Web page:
Just went through this in Pa. Pop had a will , everything in order. The lawyer had to be there when I opened it up. I couldn't even touch the stuff until he unloaded peice by peice and logged it down. I was given the honor of taking everything down to the jeweler for the appraisal. My wife has plenty which I keep under a claymor in the bedroom.
kid

GRB
June 17, 2005, 07:23 AM
The lawyer only opens up the box and gets to see what is inside if you die and are the only key holder. My wife has a key to my box and access to it. If I drop dead and a lawyer looks inside guess what he will see - zilch.

As far as storing weapons, like firearms in safe deposit boxes, check federal banking laws/regulations if it is a FDIC insured bank. There may well be a law against it. If you cannot imagine why, then imagine the dirty thirties.

TarpleyG
June 17, 2005, 08:22 AM
That's right folks...make sure someone else has access to that box if you plan on storing really valuable stuff in it. Also, make sure you have a will. Nothing is more insulting to me than "estate" tax. What a crock--you die so the .gov gets a cut of your worth after you have already paid tax on the stuff once more than likely, not to mention you have been paying income tax all these years. The government needs an enema.

Greg

MillCreek
June 17, 2005, 12:53 PM
I read a perhaps apocryphal story once about a man who had a dispute with a bank. He rented a safety deposit box in the branch that he felt had done him wrong. He placed a large fresh salmon in the box and then left town for three weeks. Apparently, by the time the bank got the necessary legal authority to open the box without his key, and drilled out the locks, the building smelled so bad that it had to be shut down for a week.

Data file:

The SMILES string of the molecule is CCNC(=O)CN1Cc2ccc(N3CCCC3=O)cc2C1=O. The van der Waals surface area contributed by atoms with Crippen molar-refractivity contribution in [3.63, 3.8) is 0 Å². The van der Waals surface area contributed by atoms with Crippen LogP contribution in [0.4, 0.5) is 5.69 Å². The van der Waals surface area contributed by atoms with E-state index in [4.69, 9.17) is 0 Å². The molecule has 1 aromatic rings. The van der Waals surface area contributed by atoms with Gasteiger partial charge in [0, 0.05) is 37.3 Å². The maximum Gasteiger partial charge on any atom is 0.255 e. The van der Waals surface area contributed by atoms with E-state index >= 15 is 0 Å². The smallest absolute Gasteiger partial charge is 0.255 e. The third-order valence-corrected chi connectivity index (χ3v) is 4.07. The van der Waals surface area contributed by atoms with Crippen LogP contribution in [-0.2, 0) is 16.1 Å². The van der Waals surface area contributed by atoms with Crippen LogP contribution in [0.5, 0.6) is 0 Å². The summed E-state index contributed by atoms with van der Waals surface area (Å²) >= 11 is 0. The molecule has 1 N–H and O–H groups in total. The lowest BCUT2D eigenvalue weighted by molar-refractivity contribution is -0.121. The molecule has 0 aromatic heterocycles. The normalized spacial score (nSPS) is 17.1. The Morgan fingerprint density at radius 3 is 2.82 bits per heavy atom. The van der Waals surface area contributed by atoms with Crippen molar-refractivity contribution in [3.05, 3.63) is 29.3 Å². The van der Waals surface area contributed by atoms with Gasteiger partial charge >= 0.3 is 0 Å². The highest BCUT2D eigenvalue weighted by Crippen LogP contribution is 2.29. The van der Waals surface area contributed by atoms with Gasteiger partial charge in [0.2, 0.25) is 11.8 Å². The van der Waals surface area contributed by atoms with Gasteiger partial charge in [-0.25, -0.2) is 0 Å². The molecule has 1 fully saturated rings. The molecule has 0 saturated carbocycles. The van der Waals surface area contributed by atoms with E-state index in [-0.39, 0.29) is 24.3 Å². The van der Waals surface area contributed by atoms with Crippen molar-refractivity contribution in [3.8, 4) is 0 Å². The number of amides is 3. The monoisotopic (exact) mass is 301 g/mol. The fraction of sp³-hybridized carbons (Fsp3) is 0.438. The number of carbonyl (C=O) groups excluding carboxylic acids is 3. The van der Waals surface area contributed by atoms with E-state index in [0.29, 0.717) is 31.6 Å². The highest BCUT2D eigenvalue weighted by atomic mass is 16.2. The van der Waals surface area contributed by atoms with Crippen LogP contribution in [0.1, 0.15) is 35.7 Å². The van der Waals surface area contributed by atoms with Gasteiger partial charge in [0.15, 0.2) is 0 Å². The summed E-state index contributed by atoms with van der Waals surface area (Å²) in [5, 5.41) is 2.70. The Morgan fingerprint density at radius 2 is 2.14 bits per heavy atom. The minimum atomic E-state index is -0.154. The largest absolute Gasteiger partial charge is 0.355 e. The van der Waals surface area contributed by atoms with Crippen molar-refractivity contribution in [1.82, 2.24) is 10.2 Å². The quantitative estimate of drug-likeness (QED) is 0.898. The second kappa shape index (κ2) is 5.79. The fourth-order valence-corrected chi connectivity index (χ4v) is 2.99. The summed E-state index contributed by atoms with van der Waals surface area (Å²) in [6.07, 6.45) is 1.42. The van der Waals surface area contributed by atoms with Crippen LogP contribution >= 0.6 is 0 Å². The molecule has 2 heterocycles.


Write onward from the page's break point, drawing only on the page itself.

I always wondered if that story was true.

moa
June 17, 2005, 01:10 PM
If you have it, read the terms and conditions of your contract with the bank concerning not storing firearms in your safety deposit box. Some banks have those conditions along with storing other items.

Hawkmoon
June 17, 2005, 01:31 PM
I read a perhaps apocryphal story once about a man who had a dispute with a bank. He rented a safety deposit box in the branch that he felt had done him wrong. He placed a large fresh salmon in the box and then left town for three weeks. Apparently, by the time the bank got the necessary legal authority to open the box without his key, and drilled out the locks, the building smelled so bad that it had to be shut down for a week.

I always wondered if that story was true.
One of my classmates did that to a local bank when I was in graduate school. Being a student in a graphics-related field, he rented the box under an assumed name using phony ID so they had no clue who to go after.

westex
June 18, 2005, 02:20 AM
If you are concerned about privacy, estate taxes, etc., in the state that you want a safe deposit box then look into forming your own corporation and opening a box in the corporations name. This will eliminate those concerns cause the corp doesn't die when you do. In most states the cost or forming the corp is minimum plus it can come in handy in many ways down the road.